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In Virtual Debate, Co-Presidential Candidates Outline Visions for HUA’s Inaugural Year

Campaign posters spread across a table at the HUA candidate meet-and-greet Tuesday, which was moved inside due to weather.
Campaign posters spread across a table at the HUA candidate meet-and-greet Tuesday, which was moved inside due to weather. By J. Sellers Hill
By J. Sellers Hill, Crimson Staff Writer

On the eve of the Harvard Undergraduate Association’s inaugural officer elections, six co-presidential tickets outlined their visions for the new student government in a virtual debate hosted by the Harvard Political Union Tuesday.

With a paltry turnout of just a few dozen attendees, the debate marked a return to the low student participation level that largely defined the elections of its predecessor, the Undergraduate Council. Prior to the debate, a trickle of students turned out to a candidate meet-and-greet event, held in Harvard Hall due to inclement weather.

The debate, moderated by Shang Wang ’24, solicited the tickets’ plans for funding disbursement, communications, and special initiatives.

Running a satirical campaign centered around the minting of an “H-Coin” cryptocurrency, Ian M. Espy ’23 and Ishan A. Bhatt ’23 challenged their opponents to commit to changing the title of “co-president” to one of less prestige.

“We’ve watched for three years as the race for the title has caused people to throw away being lighthearted and kind,” Espy said. “If you win, will you commit to changing the title of president?”

Most candidates reported they were open to a change.

During the debate, several of the tickets also committed to leveraging the HUA’s financial power for cultural initiatives.

LyLena D. Estabine ’24 and Travis Allen Johnson ’24, whose ticket was endorsed by former UC President Michael Y. Cheng ’22 Tuesday night, said they would prioritize cultural organizations when distributing club funding, a staple function of the body.

“[Cultural organizations] will be receiving a majority of club funding and we call on the other candidates as well to make that same promise and that same commitment,” Estabine said.

Esther Xiang ’23 and Yousuf A. Bakshi ’23 said, if elected, they would advocate for the creation of a multicultural center.

“It’s more important than ever that we’re focusing on inclusion and belonging, and one of those ways is actually being able to build a multicultural center,” Xiang said.

If elected, Xiang and Bakshi said they would use HUA funds to rent a space in Harvard Square to serve as a multicultural center in the meantime.

Maria F. De Los Santos ’24 and Zachary J. Lech ’24, a Crimson arts editor, said they would prioritize the creation of a space for Black students at the College.

“Even though I agree definitely with the multicultural center, I, personally, as a Black Latinx woman, feel like starting off with the Black house,” De Los Santos said.

Jeremy J. Rasmussen ’24 and William R. Scheibler ’23, another satirical ticket, reiterated their plan to embezzle HUA funds.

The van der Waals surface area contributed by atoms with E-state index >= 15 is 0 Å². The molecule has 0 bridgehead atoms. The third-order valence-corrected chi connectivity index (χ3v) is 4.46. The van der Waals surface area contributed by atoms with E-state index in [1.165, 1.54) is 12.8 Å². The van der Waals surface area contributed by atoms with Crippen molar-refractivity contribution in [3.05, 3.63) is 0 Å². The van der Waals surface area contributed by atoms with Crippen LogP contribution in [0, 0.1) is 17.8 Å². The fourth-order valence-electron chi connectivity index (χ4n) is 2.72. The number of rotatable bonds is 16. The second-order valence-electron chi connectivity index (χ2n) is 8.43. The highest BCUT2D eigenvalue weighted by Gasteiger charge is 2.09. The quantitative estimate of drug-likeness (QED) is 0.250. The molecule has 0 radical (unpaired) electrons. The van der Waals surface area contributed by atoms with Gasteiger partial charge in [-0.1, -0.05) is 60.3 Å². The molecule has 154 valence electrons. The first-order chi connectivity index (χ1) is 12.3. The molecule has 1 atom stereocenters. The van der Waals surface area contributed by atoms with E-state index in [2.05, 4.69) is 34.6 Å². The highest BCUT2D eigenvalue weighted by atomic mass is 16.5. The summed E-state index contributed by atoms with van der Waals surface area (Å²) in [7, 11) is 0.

“For so long, we have been focused on the dishonesty of past politicians,” Rasmussen said. “I will not do that. I will commit right now; I'm going to embezzle the money.”

In a race where two-thirds of the tickets feature former UC members, the composition of the HUA’s leadership was also a topic of debate.

“Should individuals from the abolished UC be leading the new HUA?” Wang asked toward the end of the debate.

In response, Kimani E. Panthier ’24 and Lisa R. Mathew ’24, cited their time on the UC as evidence of their commitment to first-generation, low-income students.

“We have run several programs to help FGLI students get MBTA passes to attend classes at MIT, to visit Boston to run errands,” Panthier said.

Xiang and Bakshi, who both resigned as UC members, portrayed their resume as an advantage.

“Anyone and everyone who has genuine interest in making a change on campus should be able to run,” Bakshi said.

“It's really important, I think, to also have past experience,” Xiang added.

Estabine, who campaigned for the UC’s dissolution and helped draft the HUA’s constitution, highlighted this experience in her response.

“I was on the UC, but I also took the UC down,” Estabine said. “Yes, I served on the UC, but I also helped in this transition process and I think that makes Travis and I really well-positioned to bring this to fruition.”

De Los Santos expressed her view that former UC members should not be heading the HUA. De Los Santos’ running mate, Lech, previously served on the UC.

“I personally think no,” De Los Santos said. “If it’s the same people from before, is it really a new government?”

The virtual debate’s Zoom chat also featured comical student input, including from anonymous audience member “Remy the Cat.”

Voting for co-presidents and the seven other elected officer positions opened early Wednesday morning and will close at 11:59 p.m. Friday.

—Staff writer J. Sellers Hill can be reached at sellers.hill@thecrimson.com. Follow him on Twitter @SellersHill.

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